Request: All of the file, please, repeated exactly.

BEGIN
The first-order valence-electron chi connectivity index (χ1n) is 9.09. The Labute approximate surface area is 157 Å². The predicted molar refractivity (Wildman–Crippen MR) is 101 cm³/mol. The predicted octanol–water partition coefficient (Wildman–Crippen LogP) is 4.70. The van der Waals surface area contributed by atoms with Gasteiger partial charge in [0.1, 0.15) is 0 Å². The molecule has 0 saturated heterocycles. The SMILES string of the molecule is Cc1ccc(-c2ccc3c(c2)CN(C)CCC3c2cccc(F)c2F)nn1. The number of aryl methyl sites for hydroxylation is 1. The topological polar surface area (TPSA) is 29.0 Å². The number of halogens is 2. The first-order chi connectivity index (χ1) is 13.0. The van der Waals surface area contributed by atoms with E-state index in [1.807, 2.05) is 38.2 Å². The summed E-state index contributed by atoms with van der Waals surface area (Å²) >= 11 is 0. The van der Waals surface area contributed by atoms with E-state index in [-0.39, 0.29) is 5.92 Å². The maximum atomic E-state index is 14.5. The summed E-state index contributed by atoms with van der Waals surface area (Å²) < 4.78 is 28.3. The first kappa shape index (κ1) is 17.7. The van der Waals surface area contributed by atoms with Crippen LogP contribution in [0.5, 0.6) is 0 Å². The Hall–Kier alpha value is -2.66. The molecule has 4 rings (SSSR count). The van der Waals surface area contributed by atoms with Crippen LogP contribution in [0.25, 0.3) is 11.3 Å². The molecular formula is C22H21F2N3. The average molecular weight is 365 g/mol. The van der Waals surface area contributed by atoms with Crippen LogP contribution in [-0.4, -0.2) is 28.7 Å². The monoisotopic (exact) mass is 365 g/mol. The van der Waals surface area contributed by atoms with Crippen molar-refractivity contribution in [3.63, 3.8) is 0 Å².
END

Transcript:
The first-order valence-electron chi connectivity index (χ1n) is 9.09. The Labute approximate surface area is 157 Å². The predicted molar refractivity (Wildman–Crippen MR) is 101 cm³/mol. The predicted octanol–water partition coefficient (Wildman–Crippen LogP) is 4.70. The van der Waals surface area contributed by atoms with Gasteiger partial charge in [0.1, 0.15) is 0 Å². The molecule has 0 saturated heterocycles. The SMILES string of the molecule is Cc1ccc(-c2ccc3c(c2)CN(C)CCC3c2cccc(F)c2F)nn1. The number of aryl methyl sites for hydroxylation is 1. The topological polar surface area (TPSA) is 29.0 Å². The number of halogens is 2. The first-order chi connectivity index (χ1) is 13.0. The van der Waals surface area contributed by atoms with E-state index in [1.807, 2.05) is 38.2 Å². The summed E-state index contributed by atoms with van der Waals surface area (Å²) >= 11 is 0. The van der Waals surface area contributed by atoms with E-state index in [-0.39, 0.29) is 5.92 Å². The maximum atomic E-state index is 14.5. The summed E-state index contributed by atoms with van der Waals surface area (Å²) < 4.78 is 28.3. The first kappa shape index (κ1) is 17.7. The van der Waals surface area contributed by atoms with Crippen LogP contribution in [0.5, 0.6) is 0 Å². The Hall–Kier alpha value is -2.66. The molecule has 4 rings (SSSR count). The van der Waals surface area contributed by atoms with Crippen LogP contribution in [0.25, 0.3) is 11.3 Å². The molecular formula is C22H21F2N3. The average molecular weight is 365 g/mol. The van der Waals surface area contributed by atoms with Crippen LogP contribution in [-0.4, -0.2) is 28.7 Å². The monoisotopic (exact) mass is 365 g/mol. The van der Waals surface area contributed by atoms with Crippen molar-refractivity contribution in [3.63, 3.8) is 0 Å².